In 2021 the Norwegian Consumer Council (NCC) filed a legal complaint against Amazon after they found it took users only a few clicks to subscribe to Amazon Prime – but at least seven clicks to unsubscribe from the service. Sixteen European consumer organisations and one in the USA joined in the complaint.
When you talk about Amazon Prime... it's global and the consumer harm is hugeFinn Myrstad, director of digital policy at the Norwegian Consumer Council
Finn Myrstad, director of digital policy at the NCC, says the reason they chose to take the case against Amazon was to test the limits of the law when it comes to dark patterns, and because of the widespread consumer harm they cause.
"When you talk about Amazon Prime you are looking at some 200 million global users, so it's global and the consumer harm is huge," Myrstad says, adding that he believes it likely that the company intentionally makes it difficult for users to unsubscribe.
In the end the European Commission negotiated a settlement with Amazon where they would make it significantly easier for customers in the European Union (EU) to unsubscribe from their Prime accounts.
"We hope this case will create a precedent to say that companies should change their ways," he says.
The law not keeping up
Professor Jeannie Paterson at the University of Melbourne law centre says the Australian Consumer Law (ACL) hasn't kept up in this space, and that although many of these dark patterns around subscription traps are potentially "misleading" and "unfair", they're probably not illegal.
"An unfair trading prohibition would make it easier to respond to online design choices that make it hard for people to exit subscriptions or other services," she says.
Australia falling behind internationally
CHOICE's Kate Bower agrees that the law in Australia is lagging compared with other countries.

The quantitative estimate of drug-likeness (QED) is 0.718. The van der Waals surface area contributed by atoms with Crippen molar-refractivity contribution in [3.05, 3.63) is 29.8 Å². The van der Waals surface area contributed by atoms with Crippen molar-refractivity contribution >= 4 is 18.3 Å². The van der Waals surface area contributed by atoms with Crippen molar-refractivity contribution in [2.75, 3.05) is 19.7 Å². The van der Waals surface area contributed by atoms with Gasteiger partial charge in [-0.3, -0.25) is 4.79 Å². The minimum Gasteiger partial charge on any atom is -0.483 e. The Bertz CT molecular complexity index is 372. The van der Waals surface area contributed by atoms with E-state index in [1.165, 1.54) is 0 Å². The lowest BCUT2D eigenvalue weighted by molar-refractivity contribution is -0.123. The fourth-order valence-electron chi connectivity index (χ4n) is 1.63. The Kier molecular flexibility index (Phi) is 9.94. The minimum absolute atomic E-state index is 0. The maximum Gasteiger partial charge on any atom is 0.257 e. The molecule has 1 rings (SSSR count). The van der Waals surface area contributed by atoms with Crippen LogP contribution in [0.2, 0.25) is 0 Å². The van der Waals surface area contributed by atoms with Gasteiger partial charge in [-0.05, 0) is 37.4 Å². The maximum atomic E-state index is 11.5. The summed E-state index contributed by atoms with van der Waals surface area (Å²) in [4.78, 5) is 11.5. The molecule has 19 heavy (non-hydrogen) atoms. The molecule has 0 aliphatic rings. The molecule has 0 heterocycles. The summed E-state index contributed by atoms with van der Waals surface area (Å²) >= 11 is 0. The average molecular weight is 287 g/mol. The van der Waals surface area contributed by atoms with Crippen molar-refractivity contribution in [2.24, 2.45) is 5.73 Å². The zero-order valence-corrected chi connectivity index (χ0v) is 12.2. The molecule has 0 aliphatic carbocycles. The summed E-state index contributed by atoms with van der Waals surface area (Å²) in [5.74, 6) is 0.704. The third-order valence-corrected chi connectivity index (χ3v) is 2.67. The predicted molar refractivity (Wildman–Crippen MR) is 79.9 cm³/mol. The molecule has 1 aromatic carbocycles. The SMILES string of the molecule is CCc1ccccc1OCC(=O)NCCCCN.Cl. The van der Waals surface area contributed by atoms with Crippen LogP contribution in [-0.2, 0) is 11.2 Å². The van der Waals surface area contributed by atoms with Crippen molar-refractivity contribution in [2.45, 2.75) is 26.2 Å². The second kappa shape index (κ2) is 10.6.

"A ban on unfair trading practices would bring the ACL up to speed with the range of harmful practices we're seeing across the digital economy," says Bower. "It would address practices such as subscription traps and false consumer reviews, which are oppressive, exploitative or contrary to consumer expectations of fairness in the market.
There are bans on unfair trading practices in similar markets and countries, including the USA, UK, EU, Canada and SingaporeKate Bower, CHOICE consumer data advocate
"There are bans on unfair trading practices in similar markets and countries, including the USA, UK, EU, Canada and Singapore. The EU's ban describes an unfair practice as one that is 'contrary to the requirements of professional diligence and materially distorts the economic behaviour of consumers' by impairing their ability to make an informed decision."
Expectation of fairness
Gutpa and Bower agree that customers should be able to have the same expectations around shopping and their rights online as they do in physical stores.
"Australians expect fairness both online and offline," says Bower. "The law should uphold that expectation and require it of businesses, no matter where they interact with people – be it through websites or in bricks-and-mortar stores."
Stock images: Getty, unless otherwise stated.